Mighty Marvel Trade Post: Thanos Rising, Silver Surfer Vol. 1 & Avengers Vs. X-Men

thanos rising Thanos Rising (Marvel)
Written by Jason Aaron, drawn by Simone Bianchi
Collects Thanos Rising #1-5

I’ve been requesting a ridiculous number of trade paperbacks from the library recently. I’ll sign into the system with an idea about one book to put on hold and the next thing I know, I’ve got a dozen or so books in the hold section and am getting a few messages a week from the library telling me my stacks are in. In an effort to put my thoughts down and get these books back into the system, I’m going to do some brief reviews here and move along.

First up we have Thanos Rising, an origin story for one of Marvel’s most powerful villains (and the driving force behind the fantastic Guardians Of The Galaxy) written by Jason Aaron and drawn by Simone Bianchi. I think this is probably the first interior work by Bianchi that I’ve actually read and I think he did a stellar job bringing the intensity and detail seen on his covers to the interiors.

Of course, it also helps that Aaron wove a compelling story about the bad guy who’s in love with death. This story starts with Thanos’ birth and travels with him as he grows into the genocidal maniac we’ve all come to know and love in Marvel’s cosmic adventures. Heck, there were even times when I felt bad for a character who almost killed Captain America. This feels like a great book to pass to someone who’s seen a Marvel movie and might be interested in getting into comics because it’s very much unattached to the more complicated universe.

silver surfer volume 1 new dawn Silver Surfer Vol. 1: New Dawn (Marvel)
Written by Dan Slott, drawn by Mike Allred
Collects Silver Surfer #1-5

When I’m sitting on the computer trying to think of books to look up, I try to remember which runs everyone seems to love. Dan Slott and Mike Allred’s Silver Surfer popped into my head and not long after, I had it in-hand. I’ve only just started reading Slott’s excellent Amazing Spider-Man work, but Allred’s an easy sell for me because I love Madman and his work on iZombie (I reviewed volumes one, two and three and have four waiting for a read).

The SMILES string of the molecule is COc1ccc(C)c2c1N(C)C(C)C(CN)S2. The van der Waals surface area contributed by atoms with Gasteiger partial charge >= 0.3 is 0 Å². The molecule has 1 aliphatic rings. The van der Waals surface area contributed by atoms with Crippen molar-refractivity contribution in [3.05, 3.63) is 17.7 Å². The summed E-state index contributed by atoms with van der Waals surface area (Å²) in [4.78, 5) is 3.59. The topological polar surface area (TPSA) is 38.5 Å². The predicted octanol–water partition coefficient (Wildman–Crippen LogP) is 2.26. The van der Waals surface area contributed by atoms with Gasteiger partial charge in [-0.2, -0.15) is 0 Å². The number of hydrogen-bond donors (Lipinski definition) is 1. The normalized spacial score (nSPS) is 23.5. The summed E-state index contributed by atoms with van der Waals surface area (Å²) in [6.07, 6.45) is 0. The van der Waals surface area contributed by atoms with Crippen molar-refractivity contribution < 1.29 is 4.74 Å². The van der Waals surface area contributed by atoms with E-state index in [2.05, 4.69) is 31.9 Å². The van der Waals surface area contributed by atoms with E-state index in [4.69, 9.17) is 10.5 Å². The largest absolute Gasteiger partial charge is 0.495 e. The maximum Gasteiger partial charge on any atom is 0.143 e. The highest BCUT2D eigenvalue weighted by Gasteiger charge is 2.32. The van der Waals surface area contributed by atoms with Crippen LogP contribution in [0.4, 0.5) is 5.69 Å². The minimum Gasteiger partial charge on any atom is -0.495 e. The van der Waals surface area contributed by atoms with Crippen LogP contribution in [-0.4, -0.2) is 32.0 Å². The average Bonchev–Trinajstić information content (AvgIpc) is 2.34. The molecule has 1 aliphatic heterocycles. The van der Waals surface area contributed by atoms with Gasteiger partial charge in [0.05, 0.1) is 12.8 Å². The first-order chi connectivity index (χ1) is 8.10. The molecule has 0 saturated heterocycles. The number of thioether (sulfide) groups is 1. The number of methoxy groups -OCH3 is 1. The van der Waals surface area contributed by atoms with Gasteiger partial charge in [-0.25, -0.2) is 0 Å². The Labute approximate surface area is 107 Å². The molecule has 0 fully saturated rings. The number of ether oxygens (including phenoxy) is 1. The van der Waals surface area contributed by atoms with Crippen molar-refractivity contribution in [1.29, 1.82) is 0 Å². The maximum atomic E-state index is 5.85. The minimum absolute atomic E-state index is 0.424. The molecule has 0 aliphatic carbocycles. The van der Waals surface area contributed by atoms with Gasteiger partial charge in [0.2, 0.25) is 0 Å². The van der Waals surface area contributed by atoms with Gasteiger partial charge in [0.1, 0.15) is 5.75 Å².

Silver Sufer is an Allred-illustrated book that felt more like an Allred-penned comic, which was an interesting experience. The Surfer is on a vast vacation world, hanging around with a young quirky girl who could easily be played by Zooey Deschanel and having trippy nightmares about being trapped on Earth again. There’s also an awesome appearance by SS’s Defenders teammates Dr. Strange and Hulk. The story itself wasn’t my cup of tea, but how cool is it seeing Allred draw those characters? The answer is that it’s very cool. Overall, this story didn’t really latch onto me, but I liked the art enough that I’ll probably give the second volume a look just to see where it goes.

avengers vs. x-men Avengers vs. X-Men (Marvel)
Written by Jeph Loeb, Brian Michael Bendis, Jason Aaron, Ed Brubaker, Jonathan Hickman & Matt Fraction; drawn by Ed McGuinness, Frank Cho, John Romita Jr., Olivier Coipel & Adam Kubert
Collects Avengers Vs. X-Men #0-12, Point One #1

Back in my days at Wizard I was fully up to date when it came to the big time Marvel and DC events. But, it’s been about five years since I got the axe and a whole lot of craziness has gone on since then. DC implemented a complete reboot and Marvel rolls out an event roughly every year (plus more character or team-based side events). As I’m trying to catch up and dive into some X-books, it seemed pertinent to check out Avengers Vs. X-Men.

And I’ve got to say, I really enjoyed this book. I worried going in that it might feel like Civil War which, no matter how hard any of the writers tried, always seemed very much in favor of Captain America’s side, but in this case both Cap and Cyclops have pertinent points. Better yet, Cyke gets possessed by the Phoenix Force, so you don’t have to worry about his side making sense. More impressively, though, were the little bits and pieces that hit home. The second issue does a great job of framing these events that might seem commonplace and making them seem cool and huge.

I was also impressed with how well these issues flowed considering six different writers and five artists were working on the issues. I’m not always the biggest fan of events because they can easily get bloated and plot-driven, abandoning character along the way, but that wasn’t the case here so it gets a big thumbs up from me. Oh, also, it resulted in more mutants, so that’s cool!

X-Men Trade Post: Schism, Uncanny & Wolverine And The X-Men

x-men schism X-Men: Schism (Marvel)
Written by Jason Aaron with Kieron Gillen, drawn by Carlos Pacheco, Frank Cho, Daniel Acuna, Alan Davis, Adam Kubert & Billy Tan
Collects X-Men: Schism #1-5, X-Men: Regenesis #1

I’ve gone about reading recent X-Men comics a bit backwards. I actually started off with the first volume of Bendis’ All-New X-Men, but was confused about what was going on. Then I read the first Wolverine & The X-Men by Jason Aaron and Avengers Vs. X-Men but realized I needed to go back even a bit farther. I finally figured out that all roads lead back to Schism, so I got that as well as the first Kieron Gillen volume of Uncanny X-Men.